loaded vegetarian lentil sloppy joes

I made this recipe on a whim last week and decided it was way too tasty not to share.  The only problem was that it finished cooking around 8:30pm and there was obviously no light left to take photos. Yes, we eat dinner late.


I perused a few standard sloppy joe recipes and a recipe I made awhile back for slow cooker sloppy joes [this version is so much better!] before getting started.  I didn't really write anything down as I cooked but just tasted and added along the way.  Once I finally deemed it done I was kicking myself in the rear for not taking notes.

The next day I wrote down approximate amounts and ingredients knowing that I absolutely had to make it again.


I waited to give it another go until I was at home and could cook up a double batch for my last family dinner.  Thankfully, I think I remembered my creation from that night almost exactly, which is surprising given my awful memory.  And with this version I added a few toppings that sent this sandwich from super tasty to freaking delicious.

The topping ideas came from a local restaurant we head to a few times a month called, Hops & Pie.  They specialize in pizza but have quite the variety on their menu including numerous GF and vegan options.  They have house-smoked tofu, vegan cheese options, GF pizza, vegan mac n' cheese, GF quinoa pasta, and more.  My very favorite menu item is the Vegan Sloppy Jane, served on the best gluten-free bun I've ever had--which reminds me I need to ask them the brand!  They use tempeh in their version and add a nice pile of house-made pickles underneath everything.  Never would have thought to try that combo!  And the caramelized onions seal the deal.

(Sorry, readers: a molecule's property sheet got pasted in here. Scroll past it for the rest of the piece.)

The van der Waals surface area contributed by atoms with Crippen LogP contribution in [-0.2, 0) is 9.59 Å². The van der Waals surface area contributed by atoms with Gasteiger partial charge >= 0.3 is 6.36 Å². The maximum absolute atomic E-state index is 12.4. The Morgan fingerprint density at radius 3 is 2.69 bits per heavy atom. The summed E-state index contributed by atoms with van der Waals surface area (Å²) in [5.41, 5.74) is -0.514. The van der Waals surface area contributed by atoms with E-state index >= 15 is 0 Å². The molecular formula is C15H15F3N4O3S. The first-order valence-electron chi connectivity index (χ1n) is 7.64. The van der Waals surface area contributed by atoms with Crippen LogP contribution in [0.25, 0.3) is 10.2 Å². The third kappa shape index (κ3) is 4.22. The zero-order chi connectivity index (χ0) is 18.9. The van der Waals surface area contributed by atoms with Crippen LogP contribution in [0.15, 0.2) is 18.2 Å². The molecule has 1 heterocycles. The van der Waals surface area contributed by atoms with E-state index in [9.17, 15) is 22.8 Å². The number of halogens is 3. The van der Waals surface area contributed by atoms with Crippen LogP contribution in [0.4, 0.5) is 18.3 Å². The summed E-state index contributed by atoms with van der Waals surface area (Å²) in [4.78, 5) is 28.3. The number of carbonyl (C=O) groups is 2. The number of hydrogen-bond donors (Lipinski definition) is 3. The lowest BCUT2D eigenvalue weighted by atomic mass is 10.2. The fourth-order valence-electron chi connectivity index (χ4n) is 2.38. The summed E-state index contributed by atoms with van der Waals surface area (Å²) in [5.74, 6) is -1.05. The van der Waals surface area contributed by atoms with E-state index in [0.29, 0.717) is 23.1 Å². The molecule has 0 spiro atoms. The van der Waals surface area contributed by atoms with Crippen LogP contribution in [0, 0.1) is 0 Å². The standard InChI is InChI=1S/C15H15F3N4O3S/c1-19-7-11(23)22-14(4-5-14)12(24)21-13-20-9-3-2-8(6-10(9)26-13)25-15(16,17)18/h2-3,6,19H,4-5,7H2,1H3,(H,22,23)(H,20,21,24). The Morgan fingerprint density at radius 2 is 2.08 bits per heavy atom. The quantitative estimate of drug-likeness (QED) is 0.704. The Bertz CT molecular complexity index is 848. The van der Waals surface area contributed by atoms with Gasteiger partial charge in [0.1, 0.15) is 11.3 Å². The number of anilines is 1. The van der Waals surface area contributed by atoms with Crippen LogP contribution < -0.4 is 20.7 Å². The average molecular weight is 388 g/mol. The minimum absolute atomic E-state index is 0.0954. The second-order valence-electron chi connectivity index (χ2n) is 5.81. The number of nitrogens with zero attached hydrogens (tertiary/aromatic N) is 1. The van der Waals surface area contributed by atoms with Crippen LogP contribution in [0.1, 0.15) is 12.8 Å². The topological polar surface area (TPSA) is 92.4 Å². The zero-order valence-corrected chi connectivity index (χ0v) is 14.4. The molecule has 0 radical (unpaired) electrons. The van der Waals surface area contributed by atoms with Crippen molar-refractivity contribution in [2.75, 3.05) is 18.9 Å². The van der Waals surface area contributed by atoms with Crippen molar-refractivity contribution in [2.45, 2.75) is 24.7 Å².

I had to get creative while taking photos at home since I was without my stack of 20 random plates to choose from.  I wanted something fairly plain and contrasting in color.  My parents' plates are pretty busy, so I searched the cupboards high + low.  

And then...jackpot!  A mini pan from their toaster oven.  It was the perfect "plate" to house this gigantic, sprawling meal.


Print this!

Loaded Vegetarian Lentil Sloppy Joes

gluten-free, vegan // yields 6-8 servings

  • 1 cup uncooked black lentils
  • 1 tablespoon olive oil, or ghee
  • 1/2 cup chopped red onion
  • 3/4 cup chopped yellow onion
  • 1 med-large chopped carrot
  • 2 teaspoons minced garlic
  • 3 tablespoons mild chili powder
  • 1/2 teaspoon cumin
  • 1/2 teaspoon smoked paprika
  • 1, 15oz can fire roasted crushed tomatoes
  • 1/4 cup tomato paste
  • 2 tablespoons apple cider vinegar
  • 1-1 1/2 tablespoons pure maple syrup
  • 1/2-1 cup low/no sodium vegetable broth
  • salt/pepper, to taste
  • pickles and caramelized onions, to top
  1. Pick over dried lentils for debris then rinse well and place in a pot with cold water and bring to a low boil.
  2. Reduce heat to simmer with a lid cracked for 18-25 minutes until lentils are al dente [tender with a slight bite].  These cooking instructions are for small black lentils (solid black and shiny).  Not all lentils cook this quickly.
  3. Drain and rinse with cold water.
  4. While lentils are cooking heat oil in a large pot over medium heat.
  5. Once hot add the onions, sprinkle with salt, and cook stirring frequently until translucent and tender, about 6-8 minutes.
  6. Add the carrot and let cook another 2-3 minutes
  7. Add the garlic, chili powder, cumin, smoked paprika, and a few good grinds of black pepper and stir for 30 seconds to 1 minute until fragrant.
  8. Slowly pour in the tomatoes and tomato paste and stir to combine.
  9. Stir in the apple cider vinegar, maple syrup, and 1/2 cup vegetable broth then bring to a simmer.  Add more broth to thin out.
  10. Stir in 3 cups of cooked lentils and simmer for 15-25 minutes until thickened and the flavor is to your liking.  Add more salt + pepper as needed or cayenne for some heat.
  11. Place pickles on the bottom of a hamburger bun, then scoop the sloppy joe mixture on top, and then top with caramelized onions and the top bun.
  12. Eat with a fork + knife.  This gets messy!

to caramelize onions:

  1. Thinly slice a large yellow or red onion and then heat 1 tablespoon of coconut oil or ghee a large pan over medium heat.